New markers help predict melanoma outcome.
"We think that markers like these could be used (a) to understand melanoma biology, and (b), to select patients for appropriate management," Dr. Mohammed Kashani-Sabet said at the annual Hawaii dermatology seminar sponsored by Skin Disease Education Foundation.
"The molecular signature of metastasis can be present in very early melanoma," emphasized Dr. Kashani-Sabet of the University of California, San Francisco, Comprehensive Cancer Center. Two of the best-studied of these novel prognostic markers are osteopontin and nuclear receptor coactivator 3 (NCOA3).
Osteopontin, also known as SPP1, is an integrin-binding protein implicated in the progression of a variety of solid tumors. It activates the NF-kappaB signaling pathway. That constitutes guilt by association, as NF-kappaB is one of the most important signaling pathways in cancer, according to Dr. Kashani-Sabet.
Four earlier gene expression profiling studies conducted by various investigators suggested osteopontin might be a marker of disease progression in melanoma patients. Dr. Kashani-Sabet and associates tested this hypothesis in a retrospective study involving tissue specimens from 345 patients with primary cutaneous melanoma.
They found that high osteopontin expression in the primary tumor was associated with a 51% rate of subsequent relapse, compared with 32% in tumors with low or no osteopontin expression.
Death due to melanoma occurred in 33% of patients with high osteopontin expression in their primary tumor, significantly greater than the 22% rate in tumors with little or no osteopontin.
Osteopontin expression was a significant predictor both of sentinel lymph node metastasis and of sentinel lymph node tumor burden as reflected in the mean number of positive sentinel nodes, Dr. Kashani-Sabet said. High osteopontin expression was also associated with greater Clark level, tumor thickness, and mitotic index, which are among the key factors in the American Joint Committee on Cancer staging criteria.
In a multivariate Cox regression analysis, the only independent predictors of sentinel lymph node status were osteopontin expression, younger age, and tumor thickness. The other AJCC staging criteria--Clark level, ulceration, sex, and site--failed to achieve significance (Cancer 2008;112:144-50).
The NCOA3 gene is located on a region of chromosome 20 that's often amplified in human breast cancer. Its amplification has been shown to correlate with tamoxifen resistance and poor outcome in women with breast cancer. NCOA3 functions enzymatically as a histone acetyltransferase. It is also an activator of NF-kappaB.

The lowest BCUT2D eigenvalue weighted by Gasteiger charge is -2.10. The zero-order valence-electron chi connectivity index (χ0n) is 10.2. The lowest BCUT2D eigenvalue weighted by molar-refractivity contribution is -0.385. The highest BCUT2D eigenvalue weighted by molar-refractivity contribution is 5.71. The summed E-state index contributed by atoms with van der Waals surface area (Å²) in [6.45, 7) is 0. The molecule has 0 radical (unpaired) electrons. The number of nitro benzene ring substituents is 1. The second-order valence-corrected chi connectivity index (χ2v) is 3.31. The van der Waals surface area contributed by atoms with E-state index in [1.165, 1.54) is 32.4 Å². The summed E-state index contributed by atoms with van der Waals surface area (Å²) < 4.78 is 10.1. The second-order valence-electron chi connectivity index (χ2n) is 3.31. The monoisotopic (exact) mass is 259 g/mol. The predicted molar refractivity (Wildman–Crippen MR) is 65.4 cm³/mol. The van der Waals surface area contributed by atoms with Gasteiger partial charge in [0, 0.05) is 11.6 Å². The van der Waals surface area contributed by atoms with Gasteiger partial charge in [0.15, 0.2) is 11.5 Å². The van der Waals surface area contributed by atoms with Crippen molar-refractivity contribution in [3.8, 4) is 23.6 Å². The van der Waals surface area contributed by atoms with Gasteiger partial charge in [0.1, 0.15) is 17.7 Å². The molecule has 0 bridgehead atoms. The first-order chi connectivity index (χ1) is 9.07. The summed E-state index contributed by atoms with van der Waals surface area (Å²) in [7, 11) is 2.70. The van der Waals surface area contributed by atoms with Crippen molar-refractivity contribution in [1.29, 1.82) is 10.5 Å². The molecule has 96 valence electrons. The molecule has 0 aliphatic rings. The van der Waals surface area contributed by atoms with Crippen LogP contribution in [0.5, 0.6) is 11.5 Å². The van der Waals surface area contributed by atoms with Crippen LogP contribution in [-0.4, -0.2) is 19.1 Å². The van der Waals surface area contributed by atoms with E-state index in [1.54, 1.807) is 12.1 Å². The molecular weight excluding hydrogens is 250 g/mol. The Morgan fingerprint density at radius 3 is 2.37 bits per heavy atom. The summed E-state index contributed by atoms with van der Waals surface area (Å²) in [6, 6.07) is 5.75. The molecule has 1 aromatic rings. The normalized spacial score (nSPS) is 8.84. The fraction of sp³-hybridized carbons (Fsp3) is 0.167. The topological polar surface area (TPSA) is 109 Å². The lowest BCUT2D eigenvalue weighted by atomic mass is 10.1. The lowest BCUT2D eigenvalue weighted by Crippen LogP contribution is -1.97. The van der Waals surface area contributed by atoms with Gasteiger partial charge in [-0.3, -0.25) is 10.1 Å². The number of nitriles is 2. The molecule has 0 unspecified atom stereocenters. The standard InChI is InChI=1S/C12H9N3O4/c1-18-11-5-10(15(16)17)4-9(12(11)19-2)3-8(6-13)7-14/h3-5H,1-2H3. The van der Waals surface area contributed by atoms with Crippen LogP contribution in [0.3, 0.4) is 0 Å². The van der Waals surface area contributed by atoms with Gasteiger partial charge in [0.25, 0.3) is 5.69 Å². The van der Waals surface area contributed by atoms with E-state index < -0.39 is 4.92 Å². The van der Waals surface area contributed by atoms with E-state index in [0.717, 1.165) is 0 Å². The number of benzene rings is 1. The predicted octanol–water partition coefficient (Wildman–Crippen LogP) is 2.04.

Dr. Kashani-Sabet and coinvestigators conducted a retrospective cohort study entailing tissue microarray analysis of 343 primary melanomas with 2 or more years of follow-up. NCOA3 immunostaining was scored by a dermatopathologist blinded as to patient outcome.
The relapse rate was 52% in patients whose primary tumors had high NCOA3 expression, compared with 36% in those with low or no NCOA3. The 32% rate of death due to melanoma in the group with high NCOA3 was nearly twice that in the low or no NCOA3 group.
In a multivariate Cox regression analysis, NCOA3 expression was an independent predictor of both disease-specific survival and sentinel lymph node status. In fact, said Dr. Kashani-Sabet, it was the most powerful predictor of disease-specific survival, beating out all six of the standard AJCC staging criteria.
How might these novel prognostic markers be employed in clinical practice? One example might be in deciding who should undergo the morbidity of sentinel node biopsy.
At present that's not a straightforward decision in patients with primary tumors less than 1.0 mm thick or with a desmoplastic melanoma because their risk of metastasis to lymph nodes is considerably lower than in other melanoma patients, he said. But with overexpression of NCOA3 and osteopontin providing two new predictors of lymph node metastasis, it becomes possible to identify a subset of patients with thin or desmoplastic melanoma in whom sentinel node biopsy is warranted.
He and his colleagues have used a biologic agent targeting NCOA3 overexpression to treat mice with melanoma. They demonstrated that therapy inhibited metastasis.
In other work, Dr. Kashani-Sabet and his coworkers have shown that radial growth phase melanoma can bypass the vertical growth phase and progress directly to metastasis in a small but clinically meaningful percentage of cases. Preliminary studies suggest expression of the adhesion molecule cadherin 3 and matrix metallo-proteinase 10 may have considerable prognostic value in identifying these expresslane lesions.
One such circumstance in which cadherin 3 and matrix metalloproteinase 10 might prove useful is in patients with melanoma in situ with extensive regression. Those tumors don't have the uniformly favorable prognosis of melanoma in situ without regression. Indeed, they are capable of metastasis, the dermatologist noted.
Dr. Kashani-Sabet disclosed he is a consultant to and on the speakers bureau of Schering-Plough. He is also a shareholder in Melanoma Diagnostics, a UCSF spin-off company developing commercial applications for osteopontin, NCOA3, and various other novel prognostic indicators.
SDEF and this publication are wholly owned subsidiaries of Elsevier.
BY BRUCE JANCIN
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|Publication:||Internal Medicine News|
|Article Type:||Clinical report|
|Date:||Apr 1, 2008|
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